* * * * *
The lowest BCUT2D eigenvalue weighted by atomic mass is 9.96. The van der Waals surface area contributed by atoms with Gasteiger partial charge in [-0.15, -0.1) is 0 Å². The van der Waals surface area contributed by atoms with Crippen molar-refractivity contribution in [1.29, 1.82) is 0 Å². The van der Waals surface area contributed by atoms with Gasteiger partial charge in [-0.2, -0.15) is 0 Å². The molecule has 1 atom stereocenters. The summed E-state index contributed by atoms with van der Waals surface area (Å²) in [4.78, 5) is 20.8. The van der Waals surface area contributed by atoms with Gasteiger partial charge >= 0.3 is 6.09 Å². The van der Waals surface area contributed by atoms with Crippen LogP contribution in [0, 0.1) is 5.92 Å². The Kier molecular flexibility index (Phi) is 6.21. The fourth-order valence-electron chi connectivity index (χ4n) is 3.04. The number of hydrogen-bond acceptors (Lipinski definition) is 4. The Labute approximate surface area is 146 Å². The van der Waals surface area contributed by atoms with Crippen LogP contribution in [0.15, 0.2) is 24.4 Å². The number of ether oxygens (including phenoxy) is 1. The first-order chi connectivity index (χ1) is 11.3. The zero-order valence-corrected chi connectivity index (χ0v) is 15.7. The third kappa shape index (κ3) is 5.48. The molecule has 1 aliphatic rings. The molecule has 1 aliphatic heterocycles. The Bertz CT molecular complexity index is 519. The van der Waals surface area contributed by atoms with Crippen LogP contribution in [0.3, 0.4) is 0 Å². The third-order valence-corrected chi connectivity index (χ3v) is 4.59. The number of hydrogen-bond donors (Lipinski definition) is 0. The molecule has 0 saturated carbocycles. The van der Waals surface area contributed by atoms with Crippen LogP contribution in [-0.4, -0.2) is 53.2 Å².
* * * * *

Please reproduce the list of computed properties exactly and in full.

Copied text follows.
The lowest BCUT2D eigenvalue weighted by atomic mass is 9.96. The van der Waals surface area contributed by atoms with Gasteiger partial charge in [-0.15, -0.1) is 0 Å². The van der Waals surface area contributed by atoms with Crippen molar-refractivity contribution in [1.29, 1.82) is 0 Å². The van der Waals surface area contributed by atoms with Gasteiger partial charge in [-0.2, -0.15) is 0 Å². The molecule has 1 atom stereocenters. The summed E-state index contributed by atoms with van der Waals surface area (Å²) in [4.78, 5) is 20.8. The van der Waals surface area contributed by atoms with Gasteiger partial charge >= 0.3 is 6.09 Å². The van der Waals surface area contributed by atoms with Crippen LogP contribution in [0, 0.1) is 5.92 Å². The Kier molecular flexibility index (Phi) is 6.21. The fourth-order valence-electron chi connectivity index (χ4n) is 3.04. The number of hydrogen-bond acceptors (Lipinski definition) is 4. The Labute approximate surface area is 146 Å². The van der Waals surface area contributed by atoms with Crippen LogP contribution in [0.15, 0.2) is 24.4 Å². The number of ether oxygens (including phenoxy) is 1. The first-order chi connectivity index (χ1) is 11.3. The zero-order valence-corrected chi connectivity index (χ0v) is 15.7. The third kappa shape index (κ3) is 5.48. The molecule has 1 aliphatic rings. The molecule has 1 aliphatic heterocycles. The Bertz CT molecular complexity index is 519. The van der Waals surface area contributed by atoms with Crippen LogP contribution in [0.3, 0.4) is 0 Å². The third-order valence-corrected chi connectivity index (χ3v) is 4.59. The number of hydrogen-bond donors (Lipinski definition) is 0. The molecule has 0 saturated carbocycles. The van der Waals surface area contributed by atoms with Crippen LogP contribution in [-0.4, -0.2) is 53.2 Å².